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The Complete Susquehanna Angler.

WHEREIN SCHOLIAST DISCOURSETE ON ANCIENT GASTRONOMY.

BY CHARLES A. MUNGER.

PART TWO.

PISCATOR : Marry, an I will see. 'Fore heaven that was a most lovely flash of lightning, blue and jagged; and there comes the big thunder tumbling at its heels. The shower sags to one side of us. I doubt if we get more than a sprinkle from one corner of it. We shall fish in quiet then, and thou shalt talk without fear of a soaking.

SCHOLIAST : Let it rain an it likes ; 't is an old saying that rain makes the hair grow. And now, as the breviary of Augustan manners and austoms was in many particulars a transcript of those of Greece, and as the former are more or less illustrative of the latter, I propose to follow through the cena Trimalchionis, as detailed by Petronius, stopping occasionally to explain and enlarge. Becker's Banquet in Gallus is but an abridgement of Petronius, even to the story of the wehr-wolf, and, he having relied upon that author, we may look upon him as a fair exponent. The ostentation of the Roman, however, is not fairly chargeable upon the more refined Greek. We will begin with the guests immediately on reclining. The shoes having been taken off, as was the custom, Egyptian boys poured snow-water on their hands, while others picked their toe-nails. Wine was then produced, and directly the first course of the banquet followed. The promulsis, antecæna, or gustatio, as it was called by the Romans, consisted of all things deemed provocative of appetite; eggs being an indispensable portion of it. Petronius then says: “On the promulsidary stood an ass in Corinthian metal, with two panniers containing olives, white on one side, black on the other. ... There were also little salvers in the shape of bridges, on which were laid dormice, strewed over with honey and poppy-seed.' These same dormice are still in good repute among modern epicures. Hot sausages, on a silver gridiron, followed. Then, from under a wooden hen, eggs of the pea-fowl were brought and distributed, which were eaten with spoons of a pound weight. With this the first course was removed by a company of singers. Now it must be recollected that the ancients knew nothing of forks. To modern ingenuity are we indebted for that simple, useful, and graceful instrument. Therefore fingers were in constant requisition, and became from their office unctuous, rendering frequent ablutions necessary. The habits of the Orientals of our day are the same in this respect. The water (or in this case of extravagance — the wine) was poured upon the hands, some receptacle for it being placed upon the floor beneath. The ablutions being performed, wine was brought — Opimian Falernian,' a hundred years old. The vintage under the consulate of Opimius was much esteemed by the Romans, as it was singularly excellent both in quantity and quality. It is curious to see to what lengths the ancients carried the manufacture of wines. Xenophon says that the ten thousand, in their retreat through Carduchia, found wine in such plenty that it was contained in plastered cisterns. The brands were as numerous as the vineyards. Athenæus enumerates them, giving their peculiar qualities. There was the sweet Falernian, which was made when the south wind blew through the vineyard ; there was the Rhegian, the Surrentine, Privernian, Formian, Tripoline, Sitine, Tiburnian, Labican, Gaurian, Prænestian, Mæsic, Ulban, Anconian, Buxentine, Veleternean, Calenian, Cæcuban, Fundan, Sabine, Siguine, Nomentumnian, Spolitumnian, Capuan, Barbine, Cancini, a noble wine resembling the Falernian. There was the Lesbian, of which Alexis sings :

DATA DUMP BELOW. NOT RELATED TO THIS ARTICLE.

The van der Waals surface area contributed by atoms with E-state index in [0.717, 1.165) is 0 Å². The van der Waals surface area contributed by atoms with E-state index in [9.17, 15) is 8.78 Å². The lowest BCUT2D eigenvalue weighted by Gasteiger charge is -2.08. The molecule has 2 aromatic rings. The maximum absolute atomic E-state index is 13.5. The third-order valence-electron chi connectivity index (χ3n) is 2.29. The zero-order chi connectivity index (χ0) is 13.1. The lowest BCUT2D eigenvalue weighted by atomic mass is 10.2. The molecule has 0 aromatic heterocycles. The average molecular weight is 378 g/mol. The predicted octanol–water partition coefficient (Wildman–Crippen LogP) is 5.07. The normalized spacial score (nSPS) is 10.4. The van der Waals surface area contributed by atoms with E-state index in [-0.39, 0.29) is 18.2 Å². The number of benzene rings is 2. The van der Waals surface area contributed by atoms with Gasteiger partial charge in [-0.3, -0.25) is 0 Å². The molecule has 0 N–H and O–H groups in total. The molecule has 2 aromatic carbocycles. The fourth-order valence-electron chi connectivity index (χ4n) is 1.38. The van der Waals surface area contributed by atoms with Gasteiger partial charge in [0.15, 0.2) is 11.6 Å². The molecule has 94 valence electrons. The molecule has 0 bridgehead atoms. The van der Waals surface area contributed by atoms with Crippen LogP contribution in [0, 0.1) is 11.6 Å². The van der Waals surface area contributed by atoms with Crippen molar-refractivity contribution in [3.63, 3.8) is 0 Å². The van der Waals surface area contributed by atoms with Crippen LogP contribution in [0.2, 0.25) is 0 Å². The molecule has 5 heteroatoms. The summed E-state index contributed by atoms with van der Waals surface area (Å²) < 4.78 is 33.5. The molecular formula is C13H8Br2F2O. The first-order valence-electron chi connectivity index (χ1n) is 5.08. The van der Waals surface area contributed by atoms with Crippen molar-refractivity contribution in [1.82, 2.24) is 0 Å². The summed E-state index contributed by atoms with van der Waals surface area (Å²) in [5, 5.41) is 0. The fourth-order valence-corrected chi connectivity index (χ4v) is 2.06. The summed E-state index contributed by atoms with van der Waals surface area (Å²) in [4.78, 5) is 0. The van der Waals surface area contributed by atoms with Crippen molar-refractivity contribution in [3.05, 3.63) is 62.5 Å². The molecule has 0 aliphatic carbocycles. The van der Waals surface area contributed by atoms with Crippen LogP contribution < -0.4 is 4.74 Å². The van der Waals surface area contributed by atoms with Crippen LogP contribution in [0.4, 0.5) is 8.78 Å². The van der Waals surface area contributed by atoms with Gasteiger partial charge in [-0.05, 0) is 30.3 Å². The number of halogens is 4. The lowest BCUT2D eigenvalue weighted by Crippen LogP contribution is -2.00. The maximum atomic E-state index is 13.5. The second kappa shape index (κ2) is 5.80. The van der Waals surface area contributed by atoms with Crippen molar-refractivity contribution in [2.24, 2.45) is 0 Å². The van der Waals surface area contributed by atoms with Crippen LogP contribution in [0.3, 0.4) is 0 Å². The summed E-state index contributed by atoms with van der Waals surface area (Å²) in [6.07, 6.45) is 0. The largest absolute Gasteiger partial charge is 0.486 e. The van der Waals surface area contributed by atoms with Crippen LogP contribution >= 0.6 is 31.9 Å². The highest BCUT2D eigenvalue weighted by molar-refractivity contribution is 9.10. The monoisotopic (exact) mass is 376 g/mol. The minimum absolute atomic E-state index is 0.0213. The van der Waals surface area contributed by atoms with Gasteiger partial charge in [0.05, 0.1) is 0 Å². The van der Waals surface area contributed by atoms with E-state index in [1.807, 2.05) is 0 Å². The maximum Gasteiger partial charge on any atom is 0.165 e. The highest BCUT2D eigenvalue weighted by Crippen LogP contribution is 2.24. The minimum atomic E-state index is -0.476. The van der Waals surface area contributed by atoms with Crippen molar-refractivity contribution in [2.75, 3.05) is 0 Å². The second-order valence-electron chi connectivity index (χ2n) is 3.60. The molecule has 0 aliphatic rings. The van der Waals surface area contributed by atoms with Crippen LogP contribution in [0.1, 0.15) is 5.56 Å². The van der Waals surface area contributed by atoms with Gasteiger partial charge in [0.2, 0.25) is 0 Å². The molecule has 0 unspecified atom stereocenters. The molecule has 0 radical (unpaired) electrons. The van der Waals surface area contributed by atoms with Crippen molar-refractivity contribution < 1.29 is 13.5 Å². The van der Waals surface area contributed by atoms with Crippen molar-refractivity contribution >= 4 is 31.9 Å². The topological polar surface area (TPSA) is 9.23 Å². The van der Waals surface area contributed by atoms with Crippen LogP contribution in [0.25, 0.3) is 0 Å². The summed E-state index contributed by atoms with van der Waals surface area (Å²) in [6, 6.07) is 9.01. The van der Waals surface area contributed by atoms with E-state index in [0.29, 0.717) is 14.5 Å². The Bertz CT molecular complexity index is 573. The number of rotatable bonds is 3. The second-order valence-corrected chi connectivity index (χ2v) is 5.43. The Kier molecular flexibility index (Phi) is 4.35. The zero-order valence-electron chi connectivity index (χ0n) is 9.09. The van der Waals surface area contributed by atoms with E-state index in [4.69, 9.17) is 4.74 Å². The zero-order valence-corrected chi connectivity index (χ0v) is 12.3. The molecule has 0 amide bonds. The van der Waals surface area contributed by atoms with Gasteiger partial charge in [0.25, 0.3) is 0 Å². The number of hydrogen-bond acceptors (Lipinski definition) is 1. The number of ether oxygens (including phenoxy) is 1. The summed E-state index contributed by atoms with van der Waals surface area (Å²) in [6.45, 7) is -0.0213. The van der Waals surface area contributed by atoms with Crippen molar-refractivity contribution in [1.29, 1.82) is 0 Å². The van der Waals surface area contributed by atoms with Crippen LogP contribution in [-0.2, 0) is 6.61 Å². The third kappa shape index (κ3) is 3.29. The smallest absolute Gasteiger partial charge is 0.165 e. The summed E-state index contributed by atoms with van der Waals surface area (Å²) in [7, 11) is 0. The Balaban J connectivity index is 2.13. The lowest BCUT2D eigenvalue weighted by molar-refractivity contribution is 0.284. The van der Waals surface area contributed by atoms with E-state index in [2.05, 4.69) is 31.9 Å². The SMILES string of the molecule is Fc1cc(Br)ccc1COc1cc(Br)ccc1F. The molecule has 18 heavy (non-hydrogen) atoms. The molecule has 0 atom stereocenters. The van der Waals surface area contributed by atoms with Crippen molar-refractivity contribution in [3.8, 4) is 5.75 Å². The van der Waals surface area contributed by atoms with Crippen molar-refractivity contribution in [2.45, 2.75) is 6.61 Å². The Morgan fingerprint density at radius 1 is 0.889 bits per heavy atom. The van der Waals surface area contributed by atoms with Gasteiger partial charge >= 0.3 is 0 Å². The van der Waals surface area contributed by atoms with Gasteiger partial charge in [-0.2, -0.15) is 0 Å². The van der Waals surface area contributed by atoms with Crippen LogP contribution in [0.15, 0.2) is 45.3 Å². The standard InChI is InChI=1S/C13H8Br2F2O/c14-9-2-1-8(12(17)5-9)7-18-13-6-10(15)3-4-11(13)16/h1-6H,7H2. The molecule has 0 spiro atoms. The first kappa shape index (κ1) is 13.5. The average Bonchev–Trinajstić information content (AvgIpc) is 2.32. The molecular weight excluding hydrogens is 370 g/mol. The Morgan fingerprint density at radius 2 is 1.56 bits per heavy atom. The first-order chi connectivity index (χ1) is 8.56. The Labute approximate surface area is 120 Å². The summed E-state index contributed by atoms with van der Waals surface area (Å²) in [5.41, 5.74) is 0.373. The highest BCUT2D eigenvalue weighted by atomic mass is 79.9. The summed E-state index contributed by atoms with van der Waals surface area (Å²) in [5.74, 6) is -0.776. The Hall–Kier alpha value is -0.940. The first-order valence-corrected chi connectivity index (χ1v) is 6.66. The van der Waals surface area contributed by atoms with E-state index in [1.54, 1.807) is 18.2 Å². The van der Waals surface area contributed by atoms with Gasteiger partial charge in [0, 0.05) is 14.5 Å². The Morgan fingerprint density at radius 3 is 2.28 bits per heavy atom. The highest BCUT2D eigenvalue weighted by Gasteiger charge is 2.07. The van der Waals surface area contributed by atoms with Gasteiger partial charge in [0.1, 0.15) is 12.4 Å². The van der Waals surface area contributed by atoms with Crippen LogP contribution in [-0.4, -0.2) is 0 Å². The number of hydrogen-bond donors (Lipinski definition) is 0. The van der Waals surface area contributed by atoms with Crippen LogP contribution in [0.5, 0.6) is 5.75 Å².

'All wise men think

The Lesbian is the picest wine to drink.'
There was, also, according to Hermippus :

MENDEAN wine, such as the gods distil
And sweet Magnesian, cures for every ill;
And Thasian, redolent of mild perfume;
But of them all the most inviting bloom
Mantles above old Homer's Chian glass;
That wine doth all its rivals far surpass.
There is a wine which Laprian they call;
Soon as the seals from the rich hogshead fall,
Violets and roses mix their lovely scent,

And hyacinth, in one rich fragrance blent.'
There was the Corinthian, Naxian, Bibline, Scia

PISCATOR : Gramercy, my dear Scholiast, such a raking fire of grape will force me to surrender to Morpheus. And now I bethink me that this morning I did put into my pocket a flask of medicine, which was sold by the ounce in the time of good Queen Bess, a spoonful being considered a dose by Physician, and from its efficacy called eau de vie, now better known as brandy, which hath a very strengthening property, and is marvellously good for lubricating the hinges of the tongue. Nay, I have lost it! 'Tis not about here. It hath dropped on my way — perchance when I fell — and that rascally Poeta and unsophisticated Venator shall find it and become inebriated. Alas! that it should be! Prithee speak no more concerning wine, for it maketh my mouth to water, which I hold not to be a good index.

SCHOLIAST: No more then of wine, which I conceive to be no better than a